Sunday, 3 April 2011

I support AV but the debate about it sends me to sleep.

Did your heart start beating a little faster yesterday afternoon? It should have done because yesterday was the day when the campaign to get people to vote yes in the referendum on whether or not Britain adopts the Alternative Vote (AV) method for choosing its government was launched.

The launch event was attended by a legion of people who used to be quite famous in the 1990’s and are now mostly famous for being willing to put on the slap and turn up to the opening of an envelope. By teatime levels of apathy had reached fever pitch across the nation.

One time independent MP Martin Bell said that adopting AV would mean that our members of parliament would no longer be ‘elected by a minority’ whilst we were at the same time ‘going our and preaching democracy to the rest of the world.’

Former Olympic athlete Kriss Akabusi said that the current ‘first past the post’ system had ‘worked well in the nineteenth and twentieth centuries’, but is no longer fit for purpose. He dismissed as ‘poppycock’ suggestions made by opponents of AV that changing the voting system would allow the likes of the BNP to enter the political mainstream.

A spokes person for the campaign against AV told the BBC that the launch event was a ‘glossy veneer’ covering a costly and divisive plan, highlighting the latter aspect by pointing out that Labour Leader Ed Milliband and Deputy Prime Minister Nick Clegg refused to play nicely and share a platform even though they both support AV.

He went on to say that ‘At a time when people are seeing their pay frozen and the cost of living rising, why should they listen to a bunch of celebrities who are backing a plan to spend £250 million scrapping our fair voting system for one that gives some people more votes than others.’

It is time, I think, to lay a few cards on the table; I support AV and will be voting for it in the referendum next month even though like many supporters I recognise it as the ‘least worst’ of the two options on offer. I will be supporting AV for one very simple reason, I believe that democracy in the UK is in a mess; too many seats are so safe they have become baubles to be handed out by powerful party managers, public trust in politicians has slumped to an all time low; something has to change and fast.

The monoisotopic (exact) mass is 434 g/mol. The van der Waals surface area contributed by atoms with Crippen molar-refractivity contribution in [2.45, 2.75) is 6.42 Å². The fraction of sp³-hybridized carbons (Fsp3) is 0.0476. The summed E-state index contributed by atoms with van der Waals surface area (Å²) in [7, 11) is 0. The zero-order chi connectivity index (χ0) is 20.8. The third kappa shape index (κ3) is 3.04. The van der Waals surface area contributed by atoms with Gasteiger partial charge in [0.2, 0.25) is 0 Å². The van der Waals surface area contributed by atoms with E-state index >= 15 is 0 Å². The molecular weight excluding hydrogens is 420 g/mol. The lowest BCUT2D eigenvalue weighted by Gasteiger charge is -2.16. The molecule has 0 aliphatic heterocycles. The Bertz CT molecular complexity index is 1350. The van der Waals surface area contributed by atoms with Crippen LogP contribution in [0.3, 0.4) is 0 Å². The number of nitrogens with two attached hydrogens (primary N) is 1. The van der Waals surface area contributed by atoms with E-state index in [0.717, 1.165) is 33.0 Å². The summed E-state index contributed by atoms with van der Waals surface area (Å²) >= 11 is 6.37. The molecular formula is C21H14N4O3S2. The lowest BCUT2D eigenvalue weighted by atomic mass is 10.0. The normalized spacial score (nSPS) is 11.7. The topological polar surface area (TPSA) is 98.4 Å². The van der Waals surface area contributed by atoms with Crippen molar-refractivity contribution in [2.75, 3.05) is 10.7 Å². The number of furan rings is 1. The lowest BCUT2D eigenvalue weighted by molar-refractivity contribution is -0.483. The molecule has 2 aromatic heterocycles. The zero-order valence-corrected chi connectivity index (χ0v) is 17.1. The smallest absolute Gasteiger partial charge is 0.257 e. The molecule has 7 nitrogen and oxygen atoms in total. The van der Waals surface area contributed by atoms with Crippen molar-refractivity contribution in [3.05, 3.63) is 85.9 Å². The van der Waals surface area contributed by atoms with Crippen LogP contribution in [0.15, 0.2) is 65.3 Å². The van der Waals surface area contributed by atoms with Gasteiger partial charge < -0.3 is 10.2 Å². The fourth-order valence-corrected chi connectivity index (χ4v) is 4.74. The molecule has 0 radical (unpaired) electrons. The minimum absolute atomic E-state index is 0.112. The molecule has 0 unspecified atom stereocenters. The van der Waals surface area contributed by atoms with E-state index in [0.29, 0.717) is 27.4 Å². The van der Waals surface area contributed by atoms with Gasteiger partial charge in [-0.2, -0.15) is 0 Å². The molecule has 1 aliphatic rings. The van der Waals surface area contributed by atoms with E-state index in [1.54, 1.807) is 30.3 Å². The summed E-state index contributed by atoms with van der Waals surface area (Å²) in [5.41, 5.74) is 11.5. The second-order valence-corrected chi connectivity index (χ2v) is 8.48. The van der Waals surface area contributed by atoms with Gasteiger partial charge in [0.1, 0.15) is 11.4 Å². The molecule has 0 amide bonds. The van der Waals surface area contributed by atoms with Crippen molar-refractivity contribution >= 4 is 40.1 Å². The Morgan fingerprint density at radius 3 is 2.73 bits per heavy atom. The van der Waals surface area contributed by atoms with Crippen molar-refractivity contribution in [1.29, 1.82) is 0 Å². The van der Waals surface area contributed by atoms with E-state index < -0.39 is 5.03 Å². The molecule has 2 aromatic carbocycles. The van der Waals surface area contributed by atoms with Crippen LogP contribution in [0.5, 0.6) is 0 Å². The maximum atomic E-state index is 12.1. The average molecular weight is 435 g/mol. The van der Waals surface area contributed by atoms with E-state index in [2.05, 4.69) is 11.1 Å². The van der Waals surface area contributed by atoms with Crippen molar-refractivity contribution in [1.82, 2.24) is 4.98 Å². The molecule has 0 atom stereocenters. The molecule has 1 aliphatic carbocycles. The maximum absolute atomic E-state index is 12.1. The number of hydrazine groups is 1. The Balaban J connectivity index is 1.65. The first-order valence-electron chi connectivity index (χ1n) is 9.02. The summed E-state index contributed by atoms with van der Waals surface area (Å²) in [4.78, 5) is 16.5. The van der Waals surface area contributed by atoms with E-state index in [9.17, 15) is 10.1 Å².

AV is far from a perfect solution, it is too fiddly to grab the interest of a voting public that has always been marked by its lower case conservatism and too timid for the liking of those of us who are hungry for real change; but it is a start. If a majority of the voting public can be persuaded that making this one comparatively small change won’t result in the sky falling down on our heads than it might be possible to start a mature discussion about one day embracing proportional representation.

What sticks in my craw though is the way that both sides of the debate have conspired, probably I’ll admit unconsciously, to turn what should have been a defining moment into a dispiriting playground squabble. The ‘No’ campaign have spent months filling the airwaves with emotive and inaccurate claims that AV will cost £250 million, meaning that hospitals will close and our brave troops will have to go into battle in Afghanistan or, heaven forbid Libya, armed with little more than sharpened sticks, the ‘Yes’ campaign seem to think we the voting public will only take an interest in politics if it is sold to us by celebrities who are themselves slightly past their sell by date.

None of this constitutes a reasoned and mature political debate; but it does tell you everything you need to know about the state of British politics in the second decade of the twenty first century. That two supposedly intelligent politicians with a common standpoint on an issue refuse to share a platform is a perfect example of the silly, divisive and counter productive nature of our political discourse and the best argument for change.

If we have the courage to reform the voting system noisy tribalism will have had its day, parties of all hues will have to work together for the common good. That is why however leaden the campaign for it I will be voting for AV and, I hope in a few years time for proportional representation.

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